Also present at the Monday, Jan. 13 press event were Canyons Board member Amber Oaks, Willow Springs principal Marianne Yule, Draper City Council members, representatives from the Draper Fire and Police, Rep. Jeff Stenquist, R-Draper, and Rep Suzanne Harrison, D-Draper. 

IDLE FREE TIPS (even when it’s cold outside)
  • Keep blankets in the car, especially if you have little ones in car seats.
  • Wear coats and other weather-appropriate gear (hats, gloves, scarves) when it's cold. Layer up!
  • During the summer, open windows and park in the shade.
  • Most cars warm up within a few minutes of driving, so get in and go!  Car engines today can operate just fine in cold weather – no need to “warm up your engine” prior to leaving.  
  • Sitting in a cold car isn’t uncomfortable if you are prepared. Making sure you and your children are dressed for the weather is an important step in helping keep our air clean.
Canyons District preschools are evidence of the power of play.  It may look like the children are just hopping, dancing, singing, coloring and laughing together — but studies have shown that structured play can hone a child's language, math and social skills. 

Jumpstart your child's education by participating in Canyons District's preschool program.  The application window for spots in Canyons' tuition-based preschools in the 2020-2021 school year is now open. 

Parents can click here to apply for high-quality preschool programs at schools across the District.  The CSD preschools, which follow an evidence-based curriculum that line up with the core standards of learning at the kindergarten level, cost $100 per month for students attending two days per week and $200 a month for students attending four days. There’s also a one-time $20 registration fee.

Availability in the program for the coming academic year is based on a first-come, first-served, space-available basis.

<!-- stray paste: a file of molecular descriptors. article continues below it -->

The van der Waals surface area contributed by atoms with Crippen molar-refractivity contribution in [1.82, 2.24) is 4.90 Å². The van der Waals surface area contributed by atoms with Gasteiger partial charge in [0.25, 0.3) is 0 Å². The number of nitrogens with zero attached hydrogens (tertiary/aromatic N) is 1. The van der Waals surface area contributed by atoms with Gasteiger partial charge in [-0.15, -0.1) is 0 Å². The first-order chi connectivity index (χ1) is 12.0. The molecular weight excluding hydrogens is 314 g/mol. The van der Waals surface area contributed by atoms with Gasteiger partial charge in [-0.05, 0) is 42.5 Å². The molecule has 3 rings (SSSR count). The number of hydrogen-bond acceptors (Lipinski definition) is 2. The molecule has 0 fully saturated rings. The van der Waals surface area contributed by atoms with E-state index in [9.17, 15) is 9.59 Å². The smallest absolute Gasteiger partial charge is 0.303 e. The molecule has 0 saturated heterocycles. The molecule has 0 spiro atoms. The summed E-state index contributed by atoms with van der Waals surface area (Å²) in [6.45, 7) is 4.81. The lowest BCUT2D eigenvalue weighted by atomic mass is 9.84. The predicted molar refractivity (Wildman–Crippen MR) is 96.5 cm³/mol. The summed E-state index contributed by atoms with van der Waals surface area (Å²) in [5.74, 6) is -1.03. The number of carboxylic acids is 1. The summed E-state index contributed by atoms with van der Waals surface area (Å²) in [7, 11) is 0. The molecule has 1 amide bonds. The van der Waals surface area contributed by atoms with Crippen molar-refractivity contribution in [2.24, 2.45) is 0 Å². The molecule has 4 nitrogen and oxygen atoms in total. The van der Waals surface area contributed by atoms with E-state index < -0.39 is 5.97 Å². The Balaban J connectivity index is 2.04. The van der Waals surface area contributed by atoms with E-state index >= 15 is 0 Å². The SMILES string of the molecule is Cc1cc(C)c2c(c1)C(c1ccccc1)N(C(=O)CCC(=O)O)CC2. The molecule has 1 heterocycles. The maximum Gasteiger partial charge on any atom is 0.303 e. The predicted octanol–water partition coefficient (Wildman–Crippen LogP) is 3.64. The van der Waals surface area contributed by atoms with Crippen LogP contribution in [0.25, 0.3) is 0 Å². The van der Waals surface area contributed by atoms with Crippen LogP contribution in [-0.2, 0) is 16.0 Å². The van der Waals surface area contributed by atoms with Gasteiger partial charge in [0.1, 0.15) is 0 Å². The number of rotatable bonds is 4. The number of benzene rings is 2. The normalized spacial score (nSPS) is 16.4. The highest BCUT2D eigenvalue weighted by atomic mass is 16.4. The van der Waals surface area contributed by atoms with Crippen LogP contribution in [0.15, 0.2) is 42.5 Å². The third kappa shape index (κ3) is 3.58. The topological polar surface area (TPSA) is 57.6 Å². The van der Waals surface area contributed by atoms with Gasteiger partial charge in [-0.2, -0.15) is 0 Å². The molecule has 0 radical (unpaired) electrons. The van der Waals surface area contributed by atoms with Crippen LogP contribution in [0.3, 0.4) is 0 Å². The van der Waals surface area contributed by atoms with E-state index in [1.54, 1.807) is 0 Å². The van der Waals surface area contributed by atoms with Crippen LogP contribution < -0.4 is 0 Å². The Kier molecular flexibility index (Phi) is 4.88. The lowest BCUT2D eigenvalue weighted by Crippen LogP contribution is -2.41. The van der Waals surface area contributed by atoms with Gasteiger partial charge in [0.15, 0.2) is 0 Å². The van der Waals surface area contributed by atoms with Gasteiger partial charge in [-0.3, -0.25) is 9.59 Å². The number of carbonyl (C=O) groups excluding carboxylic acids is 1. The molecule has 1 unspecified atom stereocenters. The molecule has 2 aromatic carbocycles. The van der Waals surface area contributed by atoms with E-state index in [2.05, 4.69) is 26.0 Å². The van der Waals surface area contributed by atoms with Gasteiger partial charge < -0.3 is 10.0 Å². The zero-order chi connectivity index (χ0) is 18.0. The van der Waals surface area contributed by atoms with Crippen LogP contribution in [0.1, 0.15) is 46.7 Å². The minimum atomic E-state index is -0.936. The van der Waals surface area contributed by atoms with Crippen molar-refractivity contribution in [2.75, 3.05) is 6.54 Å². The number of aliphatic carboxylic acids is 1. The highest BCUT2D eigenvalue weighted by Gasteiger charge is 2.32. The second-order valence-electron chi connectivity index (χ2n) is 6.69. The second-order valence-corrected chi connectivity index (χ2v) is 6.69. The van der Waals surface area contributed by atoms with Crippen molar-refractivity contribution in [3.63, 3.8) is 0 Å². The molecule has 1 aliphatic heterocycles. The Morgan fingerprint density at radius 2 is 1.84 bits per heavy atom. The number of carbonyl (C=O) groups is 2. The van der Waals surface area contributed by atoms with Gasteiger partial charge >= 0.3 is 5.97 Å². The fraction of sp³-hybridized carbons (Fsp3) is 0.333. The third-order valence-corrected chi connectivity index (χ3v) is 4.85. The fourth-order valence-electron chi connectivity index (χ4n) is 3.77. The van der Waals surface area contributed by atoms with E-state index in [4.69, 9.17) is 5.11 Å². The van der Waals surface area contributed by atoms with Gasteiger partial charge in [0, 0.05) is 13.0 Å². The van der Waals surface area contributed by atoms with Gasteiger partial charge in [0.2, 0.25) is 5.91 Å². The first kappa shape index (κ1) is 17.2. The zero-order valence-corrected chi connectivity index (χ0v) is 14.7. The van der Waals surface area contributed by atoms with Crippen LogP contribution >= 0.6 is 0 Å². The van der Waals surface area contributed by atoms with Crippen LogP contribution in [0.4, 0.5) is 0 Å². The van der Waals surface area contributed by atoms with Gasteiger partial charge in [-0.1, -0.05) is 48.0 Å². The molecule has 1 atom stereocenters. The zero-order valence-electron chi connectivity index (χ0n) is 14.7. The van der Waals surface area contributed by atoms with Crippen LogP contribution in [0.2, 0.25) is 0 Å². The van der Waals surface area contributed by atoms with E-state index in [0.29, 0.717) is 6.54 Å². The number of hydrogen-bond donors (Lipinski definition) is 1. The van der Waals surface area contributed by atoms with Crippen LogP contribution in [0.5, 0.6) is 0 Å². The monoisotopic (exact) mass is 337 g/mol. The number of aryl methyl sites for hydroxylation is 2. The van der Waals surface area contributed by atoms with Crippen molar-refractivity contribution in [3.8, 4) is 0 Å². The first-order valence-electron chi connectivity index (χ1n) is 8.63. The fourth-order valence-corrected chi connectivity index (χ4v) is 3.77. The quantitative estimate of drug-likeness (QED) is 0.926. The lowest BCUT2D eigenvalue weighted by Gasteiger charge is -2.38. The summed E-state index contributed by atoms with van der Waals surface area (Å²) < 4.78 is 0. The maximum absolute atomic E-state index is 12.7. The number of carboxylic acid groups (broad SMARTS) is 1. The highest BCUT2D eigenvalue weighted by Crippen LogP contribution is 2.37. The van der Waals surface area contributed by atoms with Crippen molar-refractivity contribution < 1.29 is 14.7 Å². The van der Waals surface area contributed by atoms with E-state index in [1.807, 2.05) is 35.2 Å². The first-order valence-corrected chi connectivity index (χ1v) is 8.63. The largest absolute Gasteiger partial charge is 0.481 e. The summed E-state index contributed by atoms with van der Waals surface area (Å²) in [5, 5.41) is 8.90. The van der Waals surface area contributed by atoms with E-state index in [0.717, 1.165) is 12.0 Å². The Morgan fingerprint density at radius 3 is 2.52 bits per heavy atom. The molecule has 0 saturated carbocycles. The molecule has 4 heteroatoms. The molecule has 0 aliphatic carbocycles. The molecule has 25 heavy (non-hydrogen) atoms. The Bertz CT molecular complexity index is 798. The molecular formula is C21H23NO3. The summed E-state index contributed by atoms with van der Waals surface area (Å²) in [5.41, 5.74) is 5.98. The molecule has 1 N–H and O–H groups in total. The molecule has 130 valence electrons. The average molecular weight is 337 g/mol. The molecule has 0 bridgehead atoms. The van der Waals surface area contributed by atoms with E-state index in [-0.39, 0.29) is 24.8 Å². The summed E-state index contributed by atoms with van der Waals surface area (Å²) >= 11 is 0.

Preschool programs will operate next year Altara, Bella Vista, Edgemont, Jordan Valley, Midvalley, Oakdale, Quail Hollow and Willow Springs schools. 

Morning sessions are from 8:20-10:50 a.m. Afternoon sessions are 11:30 a.m.-2 p.m.

In CSD, free preschool programs are provided at Title I schools. Students who turn 4 years old before Sept. 1, 2020 and live within the boundaries of Midvale, Copperview, Sandy and East Midvale elementary schools can apply to participate.

CSD will begin taking applications for spots in those preschools on March 1.
Parents of children in Canyons District’s Dual Language Immersion program may be impressed when they hear their kiddos rattling off phrases in a foreign language.

But how can they be sure that their children are gaining proficiency in the language they are studying? 

That will be the topic of discussion at a 6 p.m. meeting on Wednesday, Jan. 22 in the Canyons Center of the Canyons District Offices, 9361 S. 300 East.  

At the “Parent Proficiency Night,” Canyons DLI specialists will discuss what proficiency in a target language looks like. They also will review established performance benchmarks and give tips on how parents can best support their child’s advancement in a global language.

Teachers also will provide examples of classroom activities and assessments.

The goal of the DLI program is to ensure that a DLI students achieve language proficiency that will prepare them to be college- and career-ready in a global society and marketplace. For this purpose, the Utah DLI program has adopted proficiency targets in listening, speaking, reading and writing for every grade level.

More information about Canyons’ DLI program can be found on the District's website. Questions? Please call the CSD Instructional Supports Department at 801-826-5026.